Brad Henry signs Oklahoma Diabetes Center bill
By Althea Peterson
Transcript Staff Writer
OKLAHOMA CITY -- The state fight against diabetes will not be undertaken alone.
Both the Chicksaw and Choctaw nations announced millions toward endowed positions at the future Oklahoma Diabetes Center and to University of Oklahoma diabetes research and clinical care programs.
The Chickasaw Nation will fund a $1 million chair at the center now and a second $1 million endowed faculty position will be funded in 2007. The Choctaw Nation will fund two $500,000 endowed faculty positions, one designated for pediatrics. OU announced it will apply for matching amounts from the Oklahoma State Regents for Higher Education for both tribes' donations, including a position designated for the clinical director of the Oklahoma Diabetes Center's Adult Diabetes Program.
OU President David Boren said both tribes have a special interest in diabetes treatment and research because of the disproportionately high incidence of diabetes in the Native American community.
"OU already has an extremely strong nucleus of diabetes researchers and physicians as part of the Oklahoma Diabetes Center, led by Dr. Timothy J. Lyons and Dr. Kenneth Copeland," Boren said. "To become one of the leading diabetes centers in the country, we have to continue recruiting additional outstanding scientists and clinicians. We are extremely grateful to the Chickasaw and Choctaw nations for this generous commitment to new faculty endowments in diabetes."
The new Chickasaw Nation positions in diabetes will complement the Chickasaw Nation CMRI Chair in Pediatric Diabetes, which was funded in 2005 by the Chickasaw Nation and Children's Medical Research Institute.
Chickasaw Nation Governor Bill Anoatubby, Choctaw Nation Chief Greg Pyle and Oklahoma Governor Brad Henry were all present for the ceremonial signing of the bill at the State Capitol.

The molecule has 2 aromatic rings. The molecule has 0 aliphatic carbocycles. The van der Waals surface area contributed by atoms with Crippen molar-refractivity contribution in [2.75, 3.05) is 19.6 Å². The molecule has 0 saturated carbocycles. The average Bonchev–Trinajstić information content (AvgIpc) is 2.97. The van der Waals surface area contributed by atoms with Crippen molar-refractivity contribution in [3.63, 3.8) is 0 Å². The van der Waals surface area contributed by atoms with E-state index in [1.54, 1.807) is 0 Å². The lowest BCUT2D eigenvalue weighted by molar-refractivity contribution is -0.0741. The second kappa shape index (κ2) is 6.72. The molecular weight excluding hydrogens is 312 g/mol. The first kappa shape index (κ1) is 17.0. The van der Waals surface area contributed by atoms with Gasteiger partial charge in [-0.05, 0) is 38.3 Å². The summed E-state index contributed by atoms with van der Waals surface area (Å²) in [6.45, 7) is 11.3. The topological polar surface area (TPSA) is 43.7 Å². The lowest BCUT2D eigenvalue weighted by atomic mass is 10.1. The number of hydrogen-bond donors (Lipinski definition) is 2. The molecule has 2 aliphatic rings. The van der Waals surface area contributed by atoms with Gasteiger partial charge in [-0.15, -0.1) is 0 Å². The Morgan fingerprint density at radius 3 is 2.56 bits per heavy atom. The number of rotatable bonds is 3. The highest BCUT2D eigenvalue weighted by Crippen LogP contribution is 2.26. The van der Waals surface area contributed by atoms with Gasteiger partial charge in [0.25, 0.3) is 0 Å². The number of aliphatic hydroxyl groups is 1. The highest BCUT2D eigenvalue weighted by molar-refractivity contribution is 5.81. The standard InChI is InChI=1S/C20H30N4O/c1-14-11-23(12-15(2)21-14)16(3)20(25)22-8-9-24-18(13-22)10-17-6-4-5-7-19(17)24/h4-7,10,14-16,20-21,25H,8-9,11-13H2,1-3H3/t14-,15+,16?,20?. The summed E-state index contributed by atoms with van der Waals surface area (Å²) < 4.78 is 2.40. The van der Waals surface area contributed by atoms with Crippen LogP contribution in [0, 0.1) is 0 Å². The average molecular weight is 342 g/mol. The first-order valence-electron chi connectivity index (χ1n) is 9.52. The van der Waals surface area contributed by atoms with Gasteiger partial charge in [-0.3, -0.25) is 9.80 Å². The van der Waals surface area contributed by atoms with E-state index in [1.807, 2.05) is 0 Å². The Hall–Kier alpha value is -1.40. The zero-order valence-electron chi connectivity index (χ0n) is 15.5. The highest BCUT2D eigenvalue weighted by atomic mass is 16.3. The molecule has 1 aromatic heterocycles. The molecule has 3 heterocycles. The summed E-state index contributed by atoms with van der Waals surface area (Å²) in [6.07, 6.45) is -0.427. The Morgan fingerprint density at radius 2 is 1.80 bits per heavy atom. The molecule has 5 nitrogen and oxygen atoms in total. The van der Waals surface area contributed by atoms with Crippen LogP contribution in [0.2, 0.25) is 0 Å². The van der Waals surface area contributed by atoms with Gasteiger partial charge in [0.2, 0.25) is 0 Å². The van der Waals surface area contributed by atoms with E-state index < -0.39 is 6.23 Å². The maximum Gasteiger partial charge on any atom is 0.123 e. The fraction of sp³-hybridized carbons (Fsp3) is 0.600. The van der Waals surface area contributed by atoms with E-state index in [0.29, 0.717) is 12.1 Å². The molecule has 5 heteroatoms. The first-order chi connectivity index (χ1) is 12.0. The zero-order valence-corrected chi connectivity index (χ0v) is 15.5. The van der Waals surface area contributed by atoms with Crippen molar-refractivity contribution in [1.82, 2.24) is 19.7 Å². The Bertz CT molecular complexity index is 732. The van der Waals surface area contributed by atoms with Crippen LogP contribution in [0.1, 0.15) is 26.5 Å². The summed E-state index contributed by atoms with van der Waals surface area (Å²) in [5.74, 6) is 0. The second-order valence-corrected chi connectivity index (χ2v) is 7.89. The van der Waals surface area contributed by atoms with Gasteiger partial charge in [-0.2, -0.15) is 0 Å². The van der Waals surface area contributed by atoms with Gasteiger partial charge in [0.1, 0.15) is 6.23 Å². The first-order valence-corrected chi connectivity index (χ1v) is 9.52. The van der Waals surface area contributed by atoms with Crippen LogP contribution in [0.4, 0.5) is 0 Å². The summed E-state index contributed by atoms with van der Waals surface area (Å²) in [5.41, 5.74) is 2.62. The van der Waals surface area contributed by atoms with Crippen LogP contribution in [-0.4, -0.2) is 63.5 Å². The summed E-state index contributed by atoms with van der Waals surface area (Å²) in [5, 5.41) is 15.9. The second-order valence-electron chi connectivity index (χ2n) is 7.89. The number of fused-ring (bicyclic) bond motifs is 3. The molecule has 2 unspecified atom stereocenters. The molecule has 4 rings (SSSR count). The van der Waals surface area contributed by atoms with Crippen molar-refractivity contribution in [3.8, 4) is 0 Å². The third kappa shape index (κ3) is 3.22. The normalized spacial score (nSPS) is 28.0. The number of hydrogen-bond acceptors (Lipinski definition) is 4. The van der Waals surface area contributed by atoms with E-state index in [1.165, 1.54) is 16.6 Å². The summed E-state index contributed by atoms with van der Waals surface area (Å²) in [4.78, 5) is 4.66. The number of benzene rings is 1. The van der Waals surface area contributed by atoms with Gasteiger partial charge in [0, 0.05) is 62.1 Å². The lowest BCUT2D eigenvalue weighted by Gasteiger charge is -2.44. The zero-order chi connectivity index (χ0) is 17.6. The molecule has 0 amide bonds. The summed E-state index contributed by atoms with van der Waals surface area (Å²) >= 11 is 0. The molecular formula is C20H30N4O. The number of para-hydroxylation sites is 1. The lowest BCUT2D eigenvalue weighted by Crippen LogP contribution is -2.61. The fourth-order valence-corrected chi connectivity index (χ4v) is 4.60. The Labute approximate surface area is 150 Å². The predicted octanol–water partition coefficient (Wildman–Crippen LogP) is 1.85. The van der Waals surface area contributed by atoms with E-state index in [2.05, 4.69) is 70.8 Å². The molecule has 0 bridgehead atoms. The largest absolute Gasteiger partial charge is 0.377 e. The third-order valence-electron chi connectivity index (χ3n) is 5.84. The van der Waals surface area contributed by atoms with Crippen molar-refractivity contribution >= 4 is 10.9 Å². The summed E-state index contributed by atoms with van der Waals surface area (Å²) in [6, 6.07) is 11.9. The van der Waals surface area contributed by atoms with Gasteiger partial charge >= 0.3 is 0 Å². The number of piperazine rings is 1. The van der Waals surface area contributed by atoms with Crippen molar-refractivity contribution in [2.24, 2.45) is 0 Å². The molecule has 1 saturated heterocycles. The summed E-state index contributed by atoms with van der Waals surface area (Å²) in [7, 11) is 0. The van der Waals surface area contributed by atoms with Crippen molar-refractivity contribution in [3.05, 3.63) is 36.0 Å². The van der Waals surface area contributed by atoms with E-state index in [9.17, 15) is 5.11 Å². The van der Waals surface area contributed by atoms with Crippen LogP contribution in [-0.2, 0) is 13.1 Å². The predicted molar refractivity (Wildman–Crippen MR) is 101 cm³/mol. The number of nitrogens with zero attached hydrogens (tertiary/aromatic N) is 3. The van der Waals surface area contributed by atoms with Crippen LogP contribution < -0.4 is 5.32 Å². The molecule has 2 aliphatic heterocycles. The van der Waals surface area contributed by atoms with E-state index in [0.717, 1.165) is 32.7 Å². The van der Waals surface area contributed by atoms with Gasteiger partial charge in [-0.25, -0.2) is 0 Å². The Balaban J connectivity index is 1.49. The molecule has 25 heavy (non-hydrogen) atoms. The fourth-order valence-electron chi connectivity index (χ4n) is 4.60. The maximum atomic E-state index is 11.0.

A complex disease for which there is no cure, diabetes is a leading cause of heart attacks, strokes, amputations, blindness, kidney failure, and fetal mortality. The serious complications of diabetes are increasing in frequency among American Indians, including rising rates of kidney failures, amputations and blindness.
Althea Peterson 366-3539 email@example.com
Brad Henry signs Oklahoma Diabetes Center bill
- Local news
Defendant found guilty in manslaughter trial
After only a few hours of deliberating, a Cleveland County jury found Cole Hopper guilty of manslaughter Tuesday afternoon. The jury has recommended a sentence of nine years....
10 attorneys remain in running for judge post
Ten attorneys are vying for the district judge seat being vacated by longtime Cleveland County Judge Tom Lucas, records show....
Council questions NCVB budget
The Norman City Council wants more details from the Norman Convention and Visitors Bureau on how it plans to spend the extra $200,000 in transient guest tax next year. At Tuesday’s study session, council members questioned a lack of ...
Experts say that residents should have emergency preparedness plans
Though tornado season rolls into Oklahoma year in and year out, unpredictably dangerous twisters catch many who have no emergency plan off-guard, resulting in injuries or death....
Woman allegedly embezzled $16K
A Noble woman was charged Tuesday in Cleveland County District Court after allegedly embezzling from a storage unit company in Moore. Tina Sue O’Kelly, 46, allegedly embezzled $16,199.14 from American Self Storage, 1701 Tower Drive. ...
Critique club welcomes writers
Do you have a secret goal of being a writer? Is there a story in your soul, ready to burst forth? You might be surprised to discover more than 90 percent of the population say they have a hidden desire to write book. Fewer than one ...
Norman fire chief says public storm facilities don’t offer adequate protection
Oklahomans are always going to need a safe place to take cover when severe weather hits, as it so often does during the spring and summer months, but officials have found many problems tied to public shelters....
NPS budget anticipates $91M revenue
The Norman Board of Education approved a Fiscal Year 2014 budget Monday that exceeds expected revenue by $3.1 million....
County approves funding for nonprofit services
Cleveland County commissioners approved agreements and funding for the Women’s Resource Center for $40,000 and with Court Appointed Special Advocates (CASA) for $62,000. Those agencies provide court services, commissioners said....
Medical witness says Bransby could not have survived gunshot wound
Evidence presented Monday during Day 4 of a manslaughter trial in Cleveland County District Court indicates that victim Kelsey Bransby was shot at close range. Bransby, 19, was found unconscious a few hours after being shot in the head on ...
- More Local news Headlines
- Defendant found guilty in manslaughter trial